NATO, NATO’s 26 countries agreed to assess by February 2008 the political and military implications for the Alliance of the US missile defence system.
Following up on decisions from NATO’s 2006 Riga Summit, the assessment will include an update on missile threat developments, taking into account the discussions about a US “third site” in Europe.
“The NATO roadmap on missile defence is now clear,” said NATO Secretary General Jaap de Hoop Scheffer, “It is clear, practical and agreed by all.”
In essence, the Alliance will pursue a three-track approach to missile defence: continue the ongoing NATO project to develop by 2010 a “theatre missile defence” for protecting troops deployed on missions from missile threats; assess the full implications of the US system for the Alliance, and continue existing cooperation with Russia on theatre missile defence as well as consultations on related issues.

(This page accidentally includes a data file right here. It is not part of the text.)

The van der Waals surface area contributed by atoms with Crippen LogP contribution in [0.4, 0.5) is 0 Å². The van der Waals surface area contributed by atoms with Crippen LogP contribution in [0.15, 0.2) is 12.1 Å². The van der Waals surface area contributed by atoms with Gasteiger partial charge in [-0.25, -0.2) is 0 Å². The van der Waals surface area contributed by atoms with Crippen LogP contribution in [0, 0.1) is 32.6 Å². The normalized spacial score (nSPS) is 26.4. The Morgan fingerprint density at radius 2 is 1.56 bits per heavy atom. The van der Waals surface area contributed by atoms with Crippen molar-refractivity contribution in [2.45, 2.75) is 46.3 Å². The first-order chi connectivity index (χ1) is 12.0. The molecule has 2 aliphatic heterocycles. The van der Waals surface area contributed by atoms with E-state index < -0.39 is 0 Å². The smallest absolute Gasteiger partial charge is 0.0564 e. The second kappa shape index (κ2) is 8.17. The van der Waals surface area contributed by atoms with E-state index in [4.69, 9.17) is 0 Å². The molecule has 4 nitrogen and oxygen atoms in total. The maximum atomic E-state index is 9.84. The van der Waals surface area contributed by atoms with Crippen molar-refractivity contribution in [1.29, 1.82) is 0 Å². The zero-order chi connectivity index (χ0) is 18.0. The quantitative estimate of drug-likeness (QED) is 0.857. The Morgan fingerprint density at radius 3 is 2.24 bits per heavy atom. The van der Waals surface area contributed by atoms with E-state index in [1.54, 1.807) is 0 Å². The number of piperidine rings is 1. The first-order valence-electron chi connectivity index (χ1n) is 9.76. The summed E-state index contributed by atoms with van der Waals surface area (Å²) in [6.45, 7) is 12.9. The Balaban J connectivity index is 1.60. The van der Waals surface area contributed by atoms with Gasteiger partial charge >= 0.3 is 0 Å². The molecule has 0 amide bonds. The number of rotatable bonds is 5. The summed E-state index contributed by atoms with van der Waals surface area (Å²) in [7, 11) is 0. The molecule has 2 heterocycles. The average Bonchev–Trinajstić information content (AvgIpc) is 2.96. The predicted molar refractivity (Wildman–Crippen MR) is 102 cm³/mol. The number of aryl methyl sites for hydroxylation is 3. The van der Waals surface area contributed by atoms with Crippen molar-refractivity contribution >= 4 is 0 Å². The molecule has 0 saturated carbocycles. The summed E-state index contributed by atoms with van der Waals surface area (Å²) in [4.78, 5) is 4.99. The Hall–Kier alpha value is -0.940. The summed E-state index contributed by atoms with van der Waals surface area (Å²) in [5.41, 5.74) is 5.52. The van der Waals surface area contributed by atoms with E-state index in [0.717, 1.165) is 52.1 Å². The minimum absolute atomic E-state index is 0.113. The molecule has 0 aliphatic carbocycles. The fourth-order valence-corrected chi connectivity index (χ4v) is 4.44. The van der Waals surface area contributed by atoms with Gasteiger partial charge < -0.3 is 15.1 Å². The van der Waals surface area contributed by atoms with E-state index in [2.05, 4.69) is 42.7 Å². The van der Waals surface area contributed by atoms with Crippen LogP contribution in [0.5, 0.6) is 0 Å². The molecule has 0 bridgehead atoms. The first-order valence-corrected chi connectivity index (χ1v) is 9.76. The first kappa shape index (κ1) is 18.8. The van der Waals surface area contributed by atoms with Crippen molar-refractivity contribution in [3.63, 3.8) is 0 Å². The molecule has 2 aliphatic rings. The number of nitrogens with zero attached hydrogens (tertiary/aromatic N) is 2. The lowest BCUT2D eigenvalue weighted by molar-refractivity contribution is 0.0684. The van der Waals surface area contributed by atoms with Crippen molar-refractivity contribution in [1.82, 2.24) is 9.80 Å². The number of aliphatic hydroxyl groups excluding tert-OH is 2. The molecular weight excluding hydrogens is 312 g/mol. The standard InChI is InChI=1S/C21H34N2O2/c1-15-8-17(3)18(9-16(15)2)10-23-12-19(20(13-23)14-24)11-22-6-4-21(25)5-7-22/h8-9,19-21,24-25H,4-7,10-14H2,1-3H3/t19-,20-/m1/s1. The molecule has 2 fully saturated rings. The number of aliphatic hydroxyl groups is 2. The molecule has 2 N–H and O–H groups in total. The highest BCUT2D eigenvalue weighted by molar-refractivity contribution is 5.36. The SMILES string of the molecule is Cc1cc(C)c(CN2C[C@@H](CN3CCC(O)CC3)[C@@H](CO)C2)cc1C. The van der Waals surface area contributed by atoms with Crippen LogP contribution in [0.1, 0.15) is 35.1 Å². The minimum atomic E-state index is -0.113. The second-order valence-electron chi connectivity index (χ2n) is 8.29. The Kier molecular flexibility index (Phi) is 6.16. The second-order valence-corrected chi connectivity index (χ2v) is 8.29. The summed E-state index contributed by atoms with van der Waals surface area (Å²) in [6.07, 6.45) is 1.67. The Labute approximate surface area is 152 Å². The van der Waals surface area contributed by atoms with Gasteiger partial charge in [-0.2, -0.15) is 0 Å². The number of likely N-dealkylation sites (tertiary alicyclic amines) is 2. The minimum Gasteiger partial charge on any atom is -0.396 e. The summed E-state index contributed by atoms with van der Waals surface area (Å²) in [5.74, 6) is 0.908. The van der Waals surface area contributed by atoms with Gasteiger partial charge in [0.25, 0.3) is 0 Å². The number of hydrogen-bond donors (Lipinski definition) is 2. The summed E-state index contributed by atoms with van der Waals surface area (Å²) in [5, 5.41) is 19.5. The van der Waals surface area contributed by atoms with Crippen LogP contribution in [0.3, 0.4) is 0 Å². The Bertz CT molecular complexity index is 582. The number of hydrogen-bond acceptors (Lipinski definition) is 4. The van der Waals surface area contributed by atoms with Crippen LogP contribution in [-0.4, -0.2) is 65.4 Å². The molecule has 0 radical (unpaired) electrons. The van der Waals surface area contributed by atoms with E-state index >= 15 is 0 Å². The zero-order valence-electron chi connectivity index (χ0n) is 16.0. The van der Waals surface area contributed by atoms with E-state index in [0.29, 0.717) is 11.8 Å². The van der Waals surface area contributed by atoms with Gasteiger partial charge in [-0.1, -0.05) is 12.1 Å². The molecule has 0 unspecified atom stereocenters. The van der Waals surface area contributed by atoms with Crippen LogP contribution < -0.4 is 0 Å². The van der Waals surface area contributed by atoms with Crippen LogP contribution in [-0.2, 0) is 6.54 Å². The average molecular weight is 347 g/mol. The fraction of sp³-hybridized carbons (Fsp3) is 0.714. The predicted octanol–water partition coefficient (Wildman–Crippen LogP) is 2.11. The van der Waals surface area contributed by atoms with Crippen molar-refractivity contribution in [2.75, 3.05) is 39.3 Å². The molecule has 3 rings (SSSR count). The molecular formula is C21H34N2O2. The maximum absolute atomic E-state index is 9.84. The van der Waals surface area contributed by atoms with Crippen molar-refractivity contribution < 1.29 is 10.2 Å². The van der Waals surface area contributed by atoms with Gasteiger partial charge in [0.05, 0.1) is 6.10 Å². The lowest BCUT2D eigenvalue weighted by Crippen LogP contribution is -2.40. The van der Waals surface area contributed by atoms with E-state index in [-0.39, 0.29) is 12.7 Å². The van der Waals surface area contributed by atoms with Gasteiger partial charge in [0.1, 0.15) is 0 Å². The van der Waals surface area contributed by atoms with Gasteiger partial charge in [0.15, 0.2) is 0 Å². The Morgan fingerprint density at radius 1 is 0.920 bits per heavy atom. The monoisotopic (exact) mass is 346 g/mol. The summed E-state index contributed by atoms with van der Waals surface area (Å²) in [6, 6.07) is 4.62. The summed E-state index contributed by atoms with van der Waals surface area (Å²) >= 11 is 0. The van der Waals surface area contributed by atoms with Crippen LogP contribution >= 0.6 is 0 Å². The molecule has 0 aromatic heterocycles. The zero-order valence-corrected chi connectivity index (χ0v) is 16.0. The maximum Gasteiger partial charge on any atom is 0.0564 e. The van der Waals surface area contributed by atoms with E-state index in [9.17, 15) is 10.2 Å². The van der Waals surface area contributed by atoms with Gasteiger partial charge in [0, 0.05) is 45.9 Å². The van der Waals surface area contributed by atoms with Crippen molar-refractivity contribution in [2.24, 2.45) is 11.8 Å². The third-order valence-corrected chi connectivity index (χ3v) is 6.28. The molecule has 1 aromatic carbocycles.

The decision was announced by the Secretary General on the first day of a meeting of NATO Defence Ministers at the Alliance’s Headquarters in Brussels, 14 June.
He stressed that discussions on missile defence were based on two key principles: the “indivisibility of security” and that there could not be “A or B” NATO members in terms of protection from missile threats.
Specifically the Secretary General said that the study will focus on the possibility of “bolting” NATO’s theatre missile defence on the US system to ensure that all of Alliance territory would be covered from missile threats.
The first day of the meeting focused on the continuing transformation of the Alliance’s operational capabilities.
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